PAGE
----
WOTW: Bellman

I have suggested the occasional post about a lost word, in the hope of prompting some of you to join in the blogging goodness. Here we go again with another post  in the very occasional series of EBL’s Word of the Week.

It has to be said that the joys of sleep often elude me. I have been sleeping better lately but overall it’s not a pleasing picture, with long hours of gazing at the darkened ceiling. I have been cheered by the return of birdsong recently, emphasising the turning of the Wheel, and glad of some wakeful company while Sigoth slumbers on.

Back in the good old days – those days when the world was a better and kindlier place according to some, although I have my doubts – there was a band of men who wandered the streets at night calling out the hour and letting people know that they were safe. I can never decide whether I would appreciate that comfort, or find myself jolted awake just as I managed to nod off, heart pounding and hand reaching for the nearest defensive object.

These men were sometimes called Night Watchmen, and if like me you adore Terry Pratchett’s Discworld that will have all sorts of resonances with you. Another term for them was Bellmen.

Recently I came across a reference to them in my calendar of Forgotten English. Some of the words are not really forgotten in my opinion, just not commonly used; some probably should be forgotten; while the rest seem to have been overlooked by both Chambers and the Oxford English Dictionaries, so I remain sceptical as to their provenance. However, Bellman falls into the first category, by which I mean I have heard the term before with my very own ears, and apparently so has my computer spell-checker (although in that instance ears are not part of the equation).

What I hadn’t heard before was the rather endearing little poem by Robert Herrick (mid 17th century) which he wrote as a kind of blessing to his friends to keep them safe at night. It’s a bit like the prayer regarding long-leggity beasties I think. Anyway, it’s called “The Bellman”, and here it is.

THE BELLMAN (Robert Herrick)

From noise of scare fires rest ye free,
From murders benedicitie;
From all mischances that may fright
Your pleasing slumbers in the night;
Mercie secure ye all, and keep
The goblin from ye, while ye sleep.
Past one o’clock, and almost two,
My masters all, ‘good day to you.’

Isn’t that sweet?

Tell me what helps you sleep: nightlights, the BBC World Service, hot milk and cinnamon, a teddy bear or hot water bottle, whisky, whatever… post a link to your blog in the comments below, and/or tag with EBLWords.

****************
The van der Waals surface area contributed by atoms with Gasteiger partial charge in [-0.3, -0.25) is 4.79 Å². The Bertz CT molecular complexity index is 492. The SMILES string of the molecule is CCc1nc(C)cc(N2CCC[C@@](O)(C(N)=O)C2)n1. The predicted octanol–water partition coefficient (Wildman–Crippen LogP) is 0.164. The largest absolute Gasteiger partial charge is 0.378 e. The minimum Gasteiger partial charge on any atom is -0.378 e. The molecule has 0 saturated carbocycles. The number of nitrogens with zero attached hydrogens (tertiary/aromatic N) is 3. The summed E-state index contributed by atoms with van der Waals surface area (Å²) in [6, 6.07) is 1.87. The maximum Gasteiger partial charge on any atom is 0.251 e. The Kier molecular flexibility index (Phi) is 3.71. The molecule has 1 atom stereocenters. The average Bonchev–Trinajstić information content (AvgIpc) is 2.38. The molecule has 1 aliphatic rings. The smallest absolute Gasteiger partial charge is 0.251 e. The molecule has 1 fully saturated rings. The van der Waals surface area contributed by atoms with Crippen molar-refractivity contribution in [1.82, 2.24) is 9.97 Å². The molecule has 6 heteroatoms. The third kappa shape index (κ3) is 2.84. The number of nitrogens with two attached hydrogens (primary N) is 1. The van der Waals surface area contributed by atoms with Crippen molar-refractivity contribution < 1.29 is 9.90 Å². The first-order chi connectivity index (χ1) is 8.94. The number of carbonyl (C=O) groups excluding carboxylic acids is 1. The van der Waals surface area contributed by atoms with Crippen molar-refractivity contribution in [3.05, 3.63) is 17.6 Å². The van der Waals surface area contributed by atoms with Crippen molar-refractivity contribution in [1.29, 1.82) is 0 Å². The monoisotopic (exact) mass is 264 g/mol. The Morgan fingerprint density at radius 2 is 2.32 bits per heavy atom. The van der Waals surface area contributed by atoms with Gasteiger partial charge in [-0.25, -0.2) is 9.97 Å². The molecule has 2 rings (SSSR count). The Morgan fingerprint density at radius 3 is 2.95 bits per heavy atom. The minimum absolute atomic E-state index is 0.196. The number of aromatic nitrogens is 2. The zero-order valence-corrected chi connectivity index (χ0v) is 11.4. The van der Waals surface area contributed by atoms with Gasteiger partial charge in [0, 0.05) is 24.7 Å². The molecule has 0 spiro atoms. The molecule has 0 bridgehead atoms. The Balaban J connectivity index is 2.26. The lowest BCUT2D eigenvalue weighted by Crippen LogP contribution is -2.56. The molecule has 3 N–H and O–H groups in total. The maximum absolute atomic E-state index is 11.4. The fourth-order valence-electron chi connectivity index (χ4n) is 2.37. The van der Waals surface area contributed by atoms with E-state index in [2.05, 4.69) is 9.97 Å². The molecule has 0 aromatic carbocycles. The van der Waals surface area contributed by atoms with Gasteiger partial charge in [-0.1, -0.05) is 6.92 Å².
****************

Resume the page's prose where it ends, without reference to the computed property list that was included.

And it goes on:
Sleep well, my dears, and ream of beautiful things.

Namaste.

Quafftide

quaffing viking

Well my dears, another day and another word. This time it’s “quafftide”, from 1881, in “A supplementary English glossary” by T Lewis O Davies, and referring to a time for drinking.

Quaftyde approacheth, and showts in nighttyme doo ringe in loftye Cithaeron

So not as in a “tide of drink,” pleasing as that image may be; more like eventide or yuletide. I am particularly pleased that it therefore derives from Old English tid, meaning  period or division of time, as Bosworth-Toller , the on-line dictionary of Anglo-Saxon, explains:

tíd e; f. Tide (as in Shrove-tide, etc.), time, hour; tempus, Wrt. Voc. i. 52, 39: hora, 53, 17. I. marking time when, time at which anything happens, time or date of an event, time, hour Be ðam dæge and ðære tíde nán mann nát . . . Gé nyton hwænne seó tíd ys, Mk. Skt. 13, 32, 33.Ðá com his tíd ðæt hé sceolde of middangearde tó Drihtne féran, Bd. 4, 3; S. 567, 13: 4, 9; S

http://bosworth.ff.cuni.cz/finder/3/tid

My Chambers dictionary says that “quaff” means to drink or drain in large draughts, and that its origin is obscure. I would have liked to think of the old Saxons or even Vikings celebrating quafftide after gathering on a harvest or putting the Picts to rout, or whatever.

Nevertheless, it seemed highly appropriate for a Friday.

However, it did start me thinking, always a dangerous event, about how malleable the language is. I am quite a fan of neologisms, and anticipate the shocking revelations of new words included in the dictionary each year with keen interest. I was very taken with “omnishambles” back in 2012, for example.

What it actually made me think was that people have forever made language fit the occasion, and then reinvented terms in later generations. I need a term for having a bout of drinking so I will reconfigure two relevant words and Bob’s your aunty’s live-in lover. There are lots of terms for  this in English: pub-crawl, out on the lash, painting the town red, having a bevy, booze-up, bash, or piss-up to name a few. In fact there is a whole sub-language relating to the consumption of alcohol: getting a round in, or having one for the road, a swift jar, a tipple, nightcap or nip. It must be a minefield for foreigners. Meanwhile, my grandparents used completely different words for describing similar activities. In this sense language unites and divides us. I celebrate the notion that we are so alike in our habits, and yet confused by the strangeness of each other’s words. It’s like remembering that, for example, Iron Age people were just as clever as us but didn’t yet have the tech to live like us; the distinction matters.

Anyway, I muse enough.

Your homework is to tell me your terms for quafftiding like it’s 2015, and ideally also to relate an anecdote about such a party. It may involve Pan-Galactic Gargleblasters if you wish, and be purely hypothetical. No photocopiers should be harmed in the production of your story.

Post a link to any such tales in the comments below, and/or tag with EBLWords.

Bottoms up and Namaste!